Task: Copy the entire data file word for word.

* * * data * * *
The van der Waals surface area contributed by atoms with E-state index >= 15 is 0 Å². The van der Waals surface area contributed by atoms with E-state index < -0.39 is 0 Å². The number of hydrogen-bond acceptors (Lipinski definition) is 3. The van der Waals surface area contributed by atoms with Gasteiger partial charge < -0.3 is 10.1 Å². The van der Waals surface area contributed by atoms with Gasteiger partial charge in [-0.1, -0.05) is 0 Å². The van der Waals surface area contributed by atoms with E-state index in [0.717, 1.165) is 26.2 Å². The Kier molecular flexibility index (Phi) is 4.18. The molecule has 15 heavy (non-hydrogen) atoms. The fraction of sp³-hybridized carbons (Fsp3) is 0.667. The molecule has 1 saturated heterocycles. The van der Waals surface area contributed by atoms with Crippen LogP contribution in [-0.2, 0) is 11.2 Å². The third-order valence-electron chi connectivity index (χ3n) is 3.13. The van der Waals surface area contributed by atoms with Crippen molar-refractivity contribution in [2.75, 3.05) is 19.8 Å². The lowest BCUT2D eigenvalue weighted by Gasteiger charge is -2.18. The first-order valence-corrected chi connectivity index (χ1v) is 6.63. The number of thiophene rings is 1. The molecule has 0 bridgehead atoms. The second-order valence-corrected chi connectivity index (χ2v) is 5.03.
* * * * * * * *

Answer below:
The van der Waals surface area contributed by atoms with E-state index >= 15 is 0 Å². The van der Waals surface area contributed by atoms with E-state index < -0.39 is 0 Å². The number of hydrogen-bond acceptors (Lipinski definition) is 3. The van der Waals surface area contributed by atoms with Gasteiger partial charge < -0.3 is 10.1 Å². The van der Waals surface area contributed by atoms with Gasteiger partial charge in [-0.1, -0.05) is 0 Å². The van der Waals surface area contributed by atoms with E-state index in [0.717, 1.165) is 26.2 Å². The Kier molecular flexibility index (Phi) is 4.18. The molecule has 15 heavy (non-hydrogen) atoms. The fraction of sp³-hybridized carbons (Fsp3) is 0.667. The molecule has 1 saturated heterocycles. The van der Waals surface area contributed by atoms with Crippen LogP contribution in [-0.2, 0) is 11.2 Å². The third-order valence-electron chi connectivity index (χ3n) is 3.13. The van der Waals surface area contributed by atoms with Crippen molar-refractivity contribution in [2.75, 3.05) is 19.8 Å². The lowest BCUT2D eigenvalue weighted by Gasteiger charge is -2.18. The first-order valence-corrected chi connectivity index (χ1v) is 6.63. The number of thiophene rings is 1. The molecule has 0 bridgehead atoms. The second-order valence-corrected chi connectivity index (χ2v) is 5.03.